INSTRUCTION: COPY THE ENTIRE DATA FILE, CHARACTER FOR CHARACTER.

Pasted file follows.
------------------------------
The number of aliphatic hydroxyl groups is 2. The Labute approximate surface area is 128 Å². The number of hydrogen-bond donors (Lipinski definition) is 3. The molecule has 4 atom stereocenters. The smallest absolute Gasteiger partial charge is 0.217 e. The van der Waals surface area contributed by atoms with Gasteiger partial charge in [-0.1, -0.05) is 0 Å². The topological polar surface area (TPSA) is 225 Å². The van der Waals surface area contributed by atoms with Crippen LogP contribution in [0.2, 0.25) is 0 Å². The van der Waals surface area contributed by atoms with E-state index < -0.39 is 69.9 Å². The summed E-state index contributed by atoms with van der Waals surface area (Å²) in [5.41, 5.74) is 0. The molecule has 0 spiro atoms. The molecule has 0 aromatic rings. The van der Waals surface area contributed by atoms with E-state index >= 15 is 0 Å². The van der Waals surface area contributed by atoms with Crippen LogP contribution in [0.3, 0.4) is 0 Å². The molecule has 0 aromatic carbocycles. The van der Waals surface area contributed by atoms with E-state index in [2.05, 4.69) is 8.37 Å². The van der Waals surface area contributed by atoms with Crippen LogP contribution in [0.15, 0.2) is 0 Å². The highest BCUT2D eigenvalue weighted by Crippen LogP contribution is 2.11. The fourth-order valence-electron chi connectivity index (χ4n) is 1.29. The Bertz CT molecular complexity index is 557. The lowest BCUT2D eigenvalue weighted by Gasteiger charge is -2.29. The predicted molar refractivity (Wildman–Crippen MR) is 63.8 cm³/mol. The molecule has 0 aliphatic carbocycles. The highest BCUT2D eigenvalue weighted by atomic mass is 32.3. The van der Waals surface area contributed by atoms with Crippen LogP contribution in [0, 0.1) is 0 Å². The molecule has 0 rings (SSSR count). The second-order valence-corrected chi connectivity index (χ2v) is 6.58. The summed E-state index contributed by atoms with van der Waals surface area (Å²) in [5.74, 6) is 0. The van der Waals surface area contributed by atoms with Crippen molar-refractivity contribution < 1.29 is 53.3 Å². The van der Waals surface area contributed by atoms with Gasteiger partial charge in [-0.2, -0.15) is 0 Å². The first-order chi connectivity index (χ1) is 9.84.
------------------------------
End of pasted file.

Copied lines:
The number of aliphatic hydroxyl groups is 2. The Labute approximate surface area is 128 Å². The number of hydrogen-bond donors (Lipinski definition) is 3. The molecule has 4 atom stereocenters. The smallest absolute Gasteiger partial charge is 0.217 e. The van der Waals surface area contributed by atoms with Gasteiger partial charge in [-0.1, -0.05) is 0 Å². The topological polar surface area (TPSA) is 225 Å². The van der Waals surface area contributed by atoms with Crippen LogP contribution in [0.2, 0.25) is 0 Å². The van der Waals surface area contributed by atoms with E-state index < -0.39 is 69.9 Å². The summed E-state index contributed by atoms with van der Waals surface area (Å²) in [5.41, 5.74) is 0. The molecule has 0 spiro atoms. The molecule has 0 aromatic rings. The van der Waals surface area contributed by atoms with E-state index >= 15 is 0 Å². The van der Waals surface area contributed by atoms with Crippen LogP contribution in [0.3, 0.4) is 0 Å². The molecule has 0 aromatic carbocycles. The van der Waals surface area contributed by atoms with E-state index in [2.05, 4.69) is 8.37 Å². The van der Waals surface area contributed by atoms with Crippen LogP contribution in [0.15, 0.2) is 0 Å². The highest BCUT2D eigenvalue weighted by Crippen LogP contribution is 2.11. The fourth-order valence-electron chi connectivity index (χ4n) is 1.29. The Bertz CT molecular complexity index is 557. The lowest BCUT2D eigenvalue weighted by Gasteiger charge is -2.29. The predicted molar refractivity (Wildman–Crippen MR) is 63.8 cm³/mol. The molecule has 0 aliphatic carbocycles. The highest BCUT2D eigenvalue weighted by atomic mass is 32.3. The van der Waals surface area contributed by atoms with Crippen LogP contribution in [0, 0.1) is 0 Å². The molecule has 0 rings (SSSR count). The second-order valence-corrected chi connectivity index (χ2v) is 6.58. The summed E-state index contributed by atoms with van der Waals surface area (Å²) in [5.74, 6) is 0. The van der Waals surface area contributed by atoms with Crippen molar-refractivity contribution < 1.29 is 53.3 Å². The van der Waals surface area contributed by atoms with Gasteiger partial charge in [-0.2, -0.15) is 0 Å². The first-order chi connectivity index (χ1) is 9.84.